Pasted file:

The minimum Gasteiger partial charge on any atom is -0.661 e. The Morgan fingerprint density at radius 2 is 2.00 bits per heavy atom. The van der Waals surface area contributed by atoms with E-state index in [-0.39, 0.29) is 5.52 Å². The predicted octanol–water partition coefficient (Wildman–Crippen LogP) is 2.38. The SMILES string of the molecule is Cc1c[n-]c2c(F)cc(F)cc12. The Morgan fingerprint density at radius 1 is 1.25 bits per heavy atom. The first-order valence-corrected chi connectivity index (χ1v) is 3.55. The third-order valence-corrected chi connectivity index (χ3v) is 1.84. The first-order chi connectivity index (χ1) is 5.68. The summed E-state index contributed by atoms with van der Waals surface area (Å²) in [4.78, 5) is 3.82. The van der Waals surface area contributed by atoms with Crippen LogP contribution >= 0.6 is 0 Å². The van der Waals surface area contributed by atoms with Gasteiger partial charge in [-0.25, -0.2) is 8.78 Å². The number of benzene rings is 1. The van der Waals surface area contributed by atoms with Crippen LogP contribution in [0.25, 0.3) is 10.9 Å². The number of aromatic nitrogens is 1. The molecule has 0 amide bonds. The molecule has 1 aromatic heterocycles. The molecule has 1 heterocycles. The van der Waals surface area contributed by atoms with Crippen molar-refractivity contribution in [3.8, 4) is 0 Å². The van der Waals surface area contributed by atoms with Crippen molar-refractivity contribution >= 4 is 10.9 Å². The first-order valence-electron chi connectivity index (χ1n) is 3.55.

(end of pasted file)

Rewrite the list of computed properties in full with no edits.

The minimum Gasteiger partial charge on any atom is -0.661 e. The Morgan fingerprint density at radius 2 is 2.00 bits per heavy atom. The van der Waals surface area contributed by atoms with E-state index in [-0.39, 0.29) is 5.52 Å². The predicted octanol–water partition coefficient (Wildman–Crippen LogP) is 2.38. The SMILES string of the molecule is Cc1c[n-]c2c(F)cc(F)cc12. The Morgan fingerprint density at radius 1 is 1.25 bits per heavy atom. The first-order valence-corrected chi connectivity index (χ1v) is 3.55. The third-order valence-corrected chi connectivity index (χ3v) is 1.84. The first-order chi connectivity index (χ1) is 5.68. The summed E-state index contributed by atoms with van der Waals surface area (Å²) in [4.78, 5) is 3.82. The van der Waals surface area contributed by atoms with Crippen LogP contribution >= 0.6 is 0 Å². The van der Waals surface area contributed by atoms with Gasteiger partial charge in [-0.25, -0.2) is 8.78 Å². The number of benzene rings is 1. The van der Waals surface area contributed by atoms with Crippen LogP contribution in [0.25, 0.3) is 10.9 Å². The number of aromatic nitrogens is 1. The molecule has 0 amide bonds. The molecule has 1 aromatic heterocycles. The molecule has 1 heterocycles. The van der Waals surface area contributed by atoms with Crippen molar-refractivity contribution in [3.8, 4) is 0 Å². The van der Waals surface area contributed by atoms with Crippen molar-refractivity contribution >= 4 is 10.9 Å². The first-order valence-electron chi connectivity index (χ1n) is 3.55.